Blueberries in Containers


There has been increasing interest recently in growing blueberries in containers. The varieties chosen for this are usually half-high plants that are the result of a cross between highbush and lowbush blueberry species. Such plants can be as small at 18 inches high and wide (Top Hat) but are more commonly larger. Though this can be successful there are several things to keep in mind.

Acid Soil pH: Blueberries need an acid pH between 4.8 and 5.2. Sphagnum peat moss is very acid and is often used in large quantities in soil mixes for acid-loving plants. As a matter of fact, blueberries can be grown in peat moss alone if nutrients are provided. However, I would suggest using a 50/50 mix of peat moss and potting soil. This will provide nutrients as well as some weight so the plant is less likely to blow over in wind.

Size of Container: Though containers as small as 2 gallons can be used on half-high blueberries, a larger container would be advised as they will be more stable in the wind and provide a larger moisture reserve during hot, dry weather.

Watering: Blueberries do not have root hairs and therefore are not very efficient in picking up water. Potting soil needs to be kept moist.

Winter Care: Though the top growth of these plants are very winter hardy, the roots are not. Either move the pots into an unheated, attached garage or bury the pot in the soil or with mulch in early November. Periodic watering during the winter will be needed.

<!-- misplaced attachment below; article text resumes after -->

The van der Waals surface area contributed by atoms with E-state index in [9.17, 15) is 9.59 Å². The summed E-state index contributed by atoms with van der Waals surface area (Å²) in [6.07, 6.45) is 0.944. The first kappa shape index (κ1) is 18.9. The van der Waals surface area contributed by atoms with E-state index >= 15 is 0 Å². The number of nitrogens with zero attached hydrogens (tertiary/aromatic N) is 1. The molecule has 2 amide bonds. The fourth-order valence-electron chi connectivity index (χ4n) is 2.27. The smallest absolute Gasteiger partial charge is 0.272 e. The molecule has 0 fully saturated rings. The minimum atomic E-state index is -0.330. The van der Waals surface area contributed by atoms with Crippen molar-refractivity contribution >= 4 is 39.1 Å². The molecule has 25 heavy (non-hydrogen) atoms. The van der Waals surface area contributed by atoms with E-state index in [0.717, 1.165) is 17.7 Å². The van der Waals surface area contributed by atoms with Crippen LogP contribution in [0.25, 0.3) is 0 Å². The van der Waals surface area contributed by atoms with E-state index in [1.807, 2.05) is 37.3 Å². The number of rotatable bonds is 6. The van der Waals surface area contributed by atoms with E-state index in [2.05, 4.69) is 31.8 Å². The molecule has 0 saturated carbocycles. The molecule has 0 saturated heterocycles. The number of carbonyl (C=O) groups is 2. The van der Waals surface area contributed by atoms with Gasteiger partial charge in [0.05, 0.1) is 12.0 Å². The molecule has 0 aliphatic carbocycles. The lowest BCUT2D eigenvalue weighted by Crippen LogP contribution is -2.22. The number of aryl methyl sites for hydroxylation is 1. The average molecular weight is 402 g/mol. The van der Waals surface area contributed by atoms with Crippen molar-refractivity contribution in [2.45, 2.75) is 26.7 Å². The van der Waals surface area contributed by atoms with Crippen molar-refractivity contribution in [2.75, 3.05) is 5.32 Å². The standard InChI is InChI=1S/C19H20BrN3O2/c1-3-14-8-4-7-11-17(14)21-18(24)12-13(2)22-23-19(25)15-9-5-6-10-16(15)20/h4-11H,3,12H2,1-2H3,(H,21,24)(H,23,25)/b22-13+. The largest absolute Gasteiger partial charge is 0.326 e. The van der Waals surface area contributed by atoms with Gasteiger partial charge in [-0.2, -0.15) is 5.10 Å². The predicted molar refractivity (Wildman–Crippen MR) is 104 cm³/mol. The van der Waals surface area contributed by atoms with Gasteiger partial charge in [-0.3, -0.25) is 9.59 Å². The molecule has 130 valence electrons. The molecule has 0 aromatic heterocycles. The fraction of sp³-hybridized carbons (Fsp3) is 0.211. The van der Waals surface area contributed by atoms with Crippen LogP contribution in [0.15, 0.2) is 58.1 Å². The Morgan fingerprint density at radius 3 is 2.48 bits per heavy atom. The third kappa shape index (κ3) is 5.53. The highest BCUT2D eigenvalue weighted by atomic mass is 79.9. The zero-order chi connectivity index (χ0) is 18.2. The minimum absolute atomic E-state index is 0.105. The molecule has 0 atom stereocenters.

Varieties: Though blueberries will produce some fruit if only a single variety is grown, two varieties will increase the potential fruit crop. Suggested varieties would include Top Hat and Northsky. Each should reach about 18″ high though Northsky will likely grow wider than Top Hat. Northblue is another possible choice that should produce more fruit than either Top Hat or Northsky but would reach 2 to 3 feet in height. Finally, North Country is intermediate in size at 18 to 24 inches high and also would be intermediate in the amount of fruit produced.

Protection from the Wind: Wind protection will decrease the amount of water these plants need and reduce the chances of leaf scorch.

Exposure: Blueberries do best with a minimum of 6 to 8 hours of sunlight a day. Try a northern or eastern exposure.

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One Response to “Blueberries in Containers”

  1. Nynke Etk Fokma Says:

    Thank you. That is some great information. We have wild blueberries, and are growing some, but not in containers yet. I’ll try it.

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